Conscience of the Senate

Published: April 12, 2024

By Jim Lichtman
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Photo: Ji Pak on Unsplash

Continued from Tuesday’s commentary, I offer two Senate leaders from the past. Tuesday, I spoke of the integrity of Republican John Williams. Today, I offer the character of Senator Philip Hart as excerpted with permission from The Buying of the Congress (1998) by Charles Lewis, whose response appeared in my book, “What Do You Stand For?”

John Williams and Philip Hart could not have been more different from each other politically (a conservative Republican and a liberal Democrat), geographically (Delaware and Michigan), and professionally (the owner of a small business and a big-city lawyer). But both men were dead honest, modest and unpretentious.

An infantryman wounded on D-Day during World War II, Hart had earlier earned a bachelor’s degree at Georgetown University and a law degree at the University of Michigan. Before entering politics, he worked in a Detroit law firm. As a novice political candidate in 1950, biographer Michael O’Brien noted in Philip Hart: The Conscience of the Senate, Hart did not interact well with strangers, was reluctant to ask people to vote for him, and sometimes even apologized for running for office. Hart lost his first election, for Secretary of State, and following a stint as a U.S. Attorney, he was elected to statewide office as Michigan’s lieutenant governor in 1954 and was reelected in 1956. He was elected to the Senate in 1958 and served there until his death from cancer in 1976.

Hart was known as an author and sponsor of important legislation in the areas of civil rights (he was a leader in the fight for the 1956 Voting Rights Act), antitrust enforcement, and consumer and environmental protection. But most unusual, then and today, Hart frequently took difficult, courageous stands on issues directly against his own political self-interest.

In late 1968, for example, a staff aide on the Senate Antitrust and Monopoly Subcommittee, which Hart chaired, proposed that the subcommittee investigate the automobile industry. As recounted in O’Brien’s book, Hart met the aide, Donald Randall, in the hallway:

“Don, I understand you’re recommending we go into investigation of the automobile business,” Hart observed.

“Yes, sir,” said Randall.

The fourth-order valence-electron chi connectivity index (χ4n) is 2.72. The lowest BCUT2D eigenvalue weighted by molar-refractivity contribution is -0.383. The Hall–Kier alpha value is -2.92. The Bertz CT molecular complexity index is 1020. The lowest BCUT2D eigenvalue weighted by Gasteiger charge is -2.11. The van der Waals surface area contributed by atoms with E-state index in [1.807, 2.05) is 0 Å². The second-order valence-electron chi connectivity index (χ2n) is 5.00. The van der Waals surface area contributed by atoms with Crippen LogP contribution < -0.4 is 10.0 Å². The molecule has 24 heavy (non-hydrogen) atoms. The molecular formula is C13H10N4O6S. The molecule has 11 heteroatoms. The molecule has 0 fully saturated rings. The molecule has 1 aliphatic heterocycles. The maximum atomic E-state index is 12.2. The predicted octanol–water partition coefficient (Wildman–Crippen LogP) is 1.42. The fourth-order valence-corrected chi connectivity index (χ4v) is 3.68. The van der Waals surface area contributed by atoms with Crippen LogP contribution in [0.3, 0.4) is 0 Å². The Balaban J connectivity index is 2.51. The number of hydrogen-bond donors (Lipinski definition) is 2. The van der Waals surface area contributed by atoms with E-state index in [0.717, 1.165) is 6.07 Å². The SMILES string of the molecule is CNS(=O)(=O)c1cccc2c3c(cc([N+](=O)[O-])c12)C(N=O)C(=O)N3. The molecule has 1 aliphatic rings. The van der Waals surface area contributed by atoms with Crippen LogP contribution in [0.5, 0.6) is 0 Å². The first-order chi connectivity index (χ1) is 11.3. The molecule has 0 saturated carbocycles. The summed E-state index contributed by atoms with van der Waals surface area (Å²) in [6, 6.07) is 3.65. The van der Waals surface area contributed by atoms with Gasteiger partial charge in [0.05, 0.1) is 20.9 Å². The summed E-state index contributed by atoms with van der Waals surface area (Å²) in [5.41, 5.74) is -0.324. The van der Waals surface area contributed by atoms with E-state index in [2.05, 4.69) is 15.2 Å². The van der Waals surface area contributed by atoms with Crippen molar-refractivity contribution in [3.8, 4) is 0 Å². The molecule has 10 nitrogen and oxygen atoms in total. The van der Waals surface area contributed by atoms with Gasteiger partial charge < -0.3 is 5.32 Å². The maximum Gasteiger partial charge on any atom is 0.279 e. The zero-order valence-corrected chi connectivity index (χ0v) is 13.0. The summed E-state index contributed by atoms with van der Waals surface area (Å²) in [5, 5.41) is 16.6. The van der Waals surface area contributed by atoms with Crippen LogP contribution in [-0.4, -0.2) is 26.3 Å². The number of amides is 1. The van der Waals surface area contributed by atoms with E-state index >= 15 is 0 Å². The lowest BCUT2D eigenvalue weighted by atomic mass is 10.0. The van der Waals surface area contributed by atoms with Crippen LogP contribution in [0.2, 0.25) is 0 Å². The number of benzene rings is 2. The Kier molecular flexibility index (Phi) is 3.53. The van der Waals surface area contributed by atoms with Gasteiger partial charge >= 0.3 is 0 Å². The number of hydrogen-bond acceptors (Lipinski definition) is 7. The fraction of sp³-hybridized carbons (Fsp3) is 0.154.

“Do you know that I’m running for re-election next year?”

“Yes, sir.”

“Do you know I’m from Michigan?”

“Yes, sir.”

“You know that the biggest business in my state is the auto industry, don’t you?”

“Yes, sir.”

“And do you know that if I lose, you lose?”

“Yes, sir.”

“Do you still want to do it?” Hart asked.

“Yes, sir,’ Randall replied.

“Well,” Hart said, “go do it.”

For more than a year, Hart’s subcommittee held hearings on abuses in the automobile-repair business. Hundreds of angry car owners, frustrated mechanics, and auto-industry experts testified about the rampant incompetence and exploding costs in the multibillion-dollar business. The owner of an automobile-diagnostic center in Denver testified that tests on 5,000 cars in his shop revealed that only one of every 100 cars was being repaired properly.

Today a Senate office building is named after Hart, and inscribed in marble is the following:

This building is dedicated by his colleagues to the memory of Philip A. Hart with affection, respect, and esteem. A man of incorruptible integrity and personal courage strengthened by inner grace and outer gentleness, he elevated politics to a level of purity that will forever be an example to every elected official. He advanced the cause of human justice, promoted the welfare of the common man, and improved the quality of life. His humility and ethics earned him his place as the conscience of the Senate.

More than any other time, the House of Representatives and Senate need the integrity of Hart and Williams.


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